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Let say I have train set and validation set
if 'A' included in the train set. 'A' should not be include in the validation set? or some is ok?

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Validation set is basically to understand how your model is behaving in terms of over-fitting, and under-fitting, and also to find the best set of hyper-parameters for your algorithm. If you use some parts of the same training data on your validation set, then this hypothesis would not be justified. Hence, it is suggested to split your data set into train/validation/test set without any overlapping of the data.

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  • $\begingroup$ Yes...It is recommond to repeat very little portion of training also in order to check consistency of output. $\endgroup$ – Gaurav Koradiya Jul 11 '20 at 7:59
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The problem with having overlapping examples between Validation set and training set is the purpose of using a validation set is to ideally tune hyperparameters for your model and to have overlapping examples would mean that since your model has already been trained on this overlapping data, it would ideally have a greater probability of predicting the correct output as compared to an ideal scenario where it will be seeing completely unseen data in validation set.

It's always best to split your data into completely disjoint training, validation and test sets. It is best to treat the validation set as a kind of a test set to tune hyperparameters. And finally, once you are satisfied with the performance on training and validation sets, you should check the performance on the test set only once to understand how it behaves with completely unseen data.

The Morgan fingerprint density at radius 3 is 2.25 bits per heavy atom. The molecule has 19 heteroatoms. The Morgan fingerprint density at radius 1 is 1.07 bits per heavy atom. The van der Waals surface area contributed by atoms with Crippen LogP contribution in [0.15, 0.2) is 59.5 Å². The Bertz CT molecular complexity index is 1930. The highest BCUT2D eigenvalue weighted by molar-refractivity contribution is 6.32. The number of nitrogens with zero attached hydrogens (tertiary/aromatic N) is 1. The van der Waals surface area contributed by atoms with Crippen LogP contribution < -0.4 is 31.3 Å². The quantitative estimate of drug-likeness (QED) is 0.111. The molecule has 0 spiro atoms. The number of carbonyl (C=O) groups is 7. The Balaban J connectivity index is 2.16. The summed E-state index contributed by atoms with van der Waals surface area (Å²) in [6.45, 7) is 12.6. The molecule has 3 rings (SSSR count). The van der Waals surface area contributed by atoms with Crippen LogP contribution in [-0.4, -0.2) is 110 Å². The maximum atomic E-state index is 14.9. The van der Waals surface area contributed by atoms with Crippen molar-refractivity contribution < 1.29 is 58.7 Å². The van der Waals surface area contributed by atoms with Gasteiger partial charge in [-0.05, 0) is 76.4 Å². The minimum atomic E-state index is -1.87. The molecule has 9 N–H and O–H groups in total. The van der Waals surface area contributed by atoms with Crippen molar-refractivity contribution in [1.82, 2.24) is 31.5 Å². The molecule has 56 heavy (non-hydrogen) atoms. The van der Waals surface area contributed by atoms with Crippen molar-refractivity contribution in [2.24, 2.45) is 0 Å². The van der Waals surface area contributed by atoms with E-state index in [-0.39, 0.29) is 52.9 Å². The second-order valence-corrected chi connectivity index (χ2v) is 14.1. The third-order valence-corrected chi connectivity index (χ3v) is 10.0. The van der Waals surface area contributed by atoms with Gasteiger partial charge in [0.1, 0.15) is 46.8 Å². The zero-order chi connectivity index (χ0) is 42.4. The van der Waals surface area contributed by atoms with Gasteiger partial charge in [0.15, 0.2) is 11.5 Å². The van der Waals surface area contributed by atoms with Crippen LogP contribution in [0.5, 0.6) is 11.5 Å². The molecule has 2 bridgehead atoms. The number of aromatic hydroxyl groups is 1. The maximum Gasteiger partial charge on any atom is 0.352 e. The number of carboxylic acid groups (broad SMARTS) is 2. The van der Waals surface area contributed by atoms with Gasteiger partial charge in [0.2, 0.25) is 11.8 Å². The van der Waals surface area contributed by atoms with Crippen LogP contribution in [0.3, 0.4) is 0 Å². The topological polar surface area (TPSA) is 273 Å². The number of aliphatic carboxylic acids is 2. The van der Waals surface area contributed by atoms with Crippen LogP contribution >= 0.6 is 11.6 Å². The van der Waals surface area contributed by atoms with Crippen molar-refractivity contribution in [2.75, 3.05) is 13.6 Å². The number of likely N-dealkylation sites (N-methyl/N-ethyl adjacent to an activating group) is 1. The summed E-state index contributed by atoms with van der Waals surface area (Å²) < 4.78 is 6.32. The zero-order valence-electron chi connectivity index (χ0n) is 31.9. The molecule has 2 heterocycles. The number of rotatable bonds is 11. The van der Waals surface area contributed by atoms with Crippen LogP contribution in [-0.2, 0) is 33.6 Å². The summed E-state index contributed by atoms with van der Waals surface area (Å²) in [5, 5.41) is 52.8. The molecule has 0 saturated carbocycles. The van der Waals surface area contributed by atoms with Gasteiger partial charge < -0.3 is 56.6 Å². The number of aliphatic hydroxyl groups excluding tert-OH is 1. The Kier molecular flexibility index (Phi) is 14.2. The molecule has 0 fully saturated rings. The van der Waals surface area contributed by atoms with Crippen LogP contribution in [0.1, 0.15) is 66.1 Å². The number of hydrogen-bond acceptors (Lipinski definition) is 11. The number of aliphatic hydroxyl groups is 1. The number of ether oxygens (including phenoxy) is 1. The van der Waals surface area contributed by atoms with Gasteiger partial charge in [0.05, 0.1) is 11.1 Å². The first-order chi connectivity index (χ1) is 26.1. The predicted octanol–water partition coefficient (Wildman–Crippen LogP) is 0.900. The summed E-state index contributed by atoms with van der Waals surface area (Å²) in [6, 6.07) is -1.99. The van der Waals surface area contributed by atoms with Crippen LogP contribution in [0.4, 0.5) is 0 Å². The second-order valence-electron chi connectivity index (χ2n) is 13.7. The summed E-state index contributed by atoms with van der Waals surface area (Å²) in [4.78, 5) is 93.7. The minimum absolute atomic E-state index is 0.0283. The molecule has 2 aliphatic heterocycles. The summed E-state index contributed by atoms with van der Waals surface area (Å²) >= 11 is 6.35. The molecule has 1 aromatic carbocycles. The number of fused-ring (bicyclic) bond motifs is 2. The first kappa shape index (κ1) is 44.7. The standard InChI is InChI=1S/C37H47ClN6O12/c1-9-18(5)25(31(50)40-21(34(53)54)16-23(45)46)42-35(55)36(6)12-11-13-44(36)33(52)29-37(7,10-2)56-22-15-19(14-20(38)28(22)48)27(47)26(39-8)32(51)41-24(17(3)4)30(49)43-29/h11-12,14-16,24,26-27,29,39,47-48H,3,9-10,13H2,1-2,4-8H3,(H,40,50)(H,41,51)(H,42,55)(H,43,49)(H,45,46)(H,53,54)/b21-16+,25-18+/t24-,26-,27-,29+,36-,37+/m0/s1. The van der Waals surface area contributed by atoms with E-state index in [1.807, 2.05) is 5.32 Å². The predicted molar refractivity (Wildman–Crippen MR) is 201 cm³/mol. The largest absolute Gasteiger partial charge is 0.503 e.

However in certain scenarios you can deviate from this standard format, for example while working with time-series data.

When you are working with time-series data, the most recent data captures the most relevant information possible, so it is more prudent to include them in training data. So a more prudent decision would be to opt for Roll-Forward Partitioning.

Roll-Forward Partitioning: We start with a short training period and we gradually increase it, at each iteration of training, we train it on the current training period and make it forecast the next interval of data. It will require more training time, but it mimics what we would do during deployment where we would want to keep training our model at regular intervals to keep it up to date.

You can find more about splitting data for time-series models, in this question here.

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